The Stand episode 1 recap – “The End” is the beginning timing is everything

December 17, 2020
Jonathon Wilson 0
CBS All Access, TV Recaps
4

Summary

Some fancy-pants structuring notwithstanding, “The End” is a promising opening to CBS All Access’s adaptation of The Stand, though it’s hard to tell if right now is the absolute best or worst time for it.

Previous EpisodeView all
4

Summary

Some fancy-pants structuring notwithstanding, “The End” is a promising opening to CBS All Access’s adaptation of The Stand, though it’s hard to tell if right now is the absolute best or worst time for it.

This recap of The Stand episode 1, “The End”, contains spoilers.


It’s hard to say whether right now is the absolute best or the absolute worst time for another adaptation of Stephen King’s beloved novel The Stand. For those who see entertainment as a way to escape the terrors of the real world, it’ll probably be a tough sell. But the good news is that King’s demented imagination is a useful reminder of how much worse things could be, even in the cursed year of 2020. After all, Covid-19 at least doesn’t cause one of the enormous goiters that the infected all sport “The End”, which is, of course, really the beginning.

And it’s hard to accuse the CBS All Access original of bad taste since it went into production long before the pandemic started and is adapting material first published over four decades ago. The fact its plot is kick-started by a population-decimating pandemic is just a coincidence at this point, and there’s far more to the story beyond that. This assured premiere gives a sense of those wider ideas and a glimpse of some iconic characters but mostly concerns itself with two character-focused stories that, through flashbacks, perspective changes, and some lurching back and forth, establish a patchwork context for what’s to come.

I have no idea why director and co-writer Josh Boone, who will hopefully be able to create some distance between himself and The New Mutants with this, chose to do things quite this way. I’m also not sure it necessarily works, at least not all of the time. The point, more or less, is taking a basic story of a man named Campion fleeing a government facility, spreading the deadly disease all over the place, and then crashing into a gas station, and cutting it into segments that are interspersed with the stories of everyman Stu Redman (James Marsden), who is at the gas station during the crash, and Harold Lauder (Owen Teague), a conspiracy theorist stalker with eyes and perhaps other things for his former babysitter, Frannie Goldsmith (Odessa Young).

Playing with time and structure in this way isn’t always justified by the outcome, which is fine but not really any better for occurring out of sequence. This focus also resigns major figures like Mother Abagail (Whoopi Goldberg) and Randall Flagg (Alexander Skarsgård) to essentially cameos; there will be much more to come from them in future episodes, obviously, but it’s hard not think it might have been better to include more of them or none of them at all here. What works, though, is establishing early that Stu is immune to the plague, that he’s in a medical facility being examined by Dr. Ellis (an excellent and tragically underused Hamish Linklater), and that things are looking rather dire. Before long Dr. Ellis is infected and subsequently killed by the also infected and rather nasty Cobb (Daniel Sunjata), who is killed by Stu, and Stu realizes he has to escape with a little help from a four-star general, Starkey (J.K. Simmons), who is also infected but reads him evocative poetry by Yeats before he goes.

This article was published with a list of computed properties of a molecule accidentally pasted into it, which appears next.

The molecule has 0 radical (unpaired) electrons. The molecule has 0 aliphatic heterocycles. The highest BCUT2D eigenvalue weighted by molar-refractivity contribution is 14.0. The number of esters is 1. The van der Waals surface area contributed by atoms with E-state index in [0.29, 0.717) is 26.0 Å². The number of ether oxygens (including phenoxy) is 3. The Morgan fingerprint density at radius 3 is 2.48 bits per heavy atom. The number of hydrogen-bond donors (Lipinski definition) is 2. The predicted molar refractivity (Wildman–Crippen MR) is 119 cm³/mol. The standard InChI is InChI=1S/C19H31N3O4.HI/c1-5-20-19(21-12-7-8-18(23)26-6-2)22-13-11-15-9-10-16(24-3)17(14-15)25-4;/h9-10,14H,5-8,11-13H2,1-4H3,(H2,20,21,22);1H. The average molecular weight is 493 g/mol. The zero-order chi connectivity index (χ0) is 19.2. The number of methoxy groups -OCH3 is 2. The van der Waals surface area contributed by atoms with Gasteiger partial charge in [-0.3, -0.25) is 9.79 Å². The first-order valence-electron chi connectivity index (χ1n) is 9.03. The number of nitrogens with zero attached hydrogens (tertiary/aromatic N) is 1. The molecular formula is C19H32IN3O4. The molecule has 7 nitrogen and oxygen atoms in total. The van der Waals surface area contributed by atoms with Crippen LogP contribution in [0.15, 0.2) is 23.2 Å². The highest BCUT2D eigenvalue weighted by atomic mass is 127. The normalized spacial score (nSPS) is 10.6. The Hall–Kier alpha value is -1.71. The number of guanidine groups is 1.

This is all great because it establishes the terror and scale of the pandemic, the government and military’s involvement but inability to contain or cope with it, and includes J.K. Simmons reading Yeats. It also works a nice contrast to Harold’s story, which is largely about an obviously toxic and potentially dangerous young man manipulating the object of his obsession into accompanying him by talking her down from suicide after the death of her father. If Stu is the quintessential example of good-guy heroic masculinity, Harold is its dark reflection. Of course, it’s the latter who is eventually tempted by visions of Randall Flagg to come out West, after vowing to kill the former and perhaps Frannie herself, who we eventually see all together as we loop back to the prologue, Stu and Frannie clearly romantically involved and Frannie even more clearly pregnant. Fans might not be entirely thrilled with how “The End” got to this point, but since they’re aware of how much more still has to happen, it’s easy to imagine they’ll be pretty excited by what this new adaptation suggests for the future.


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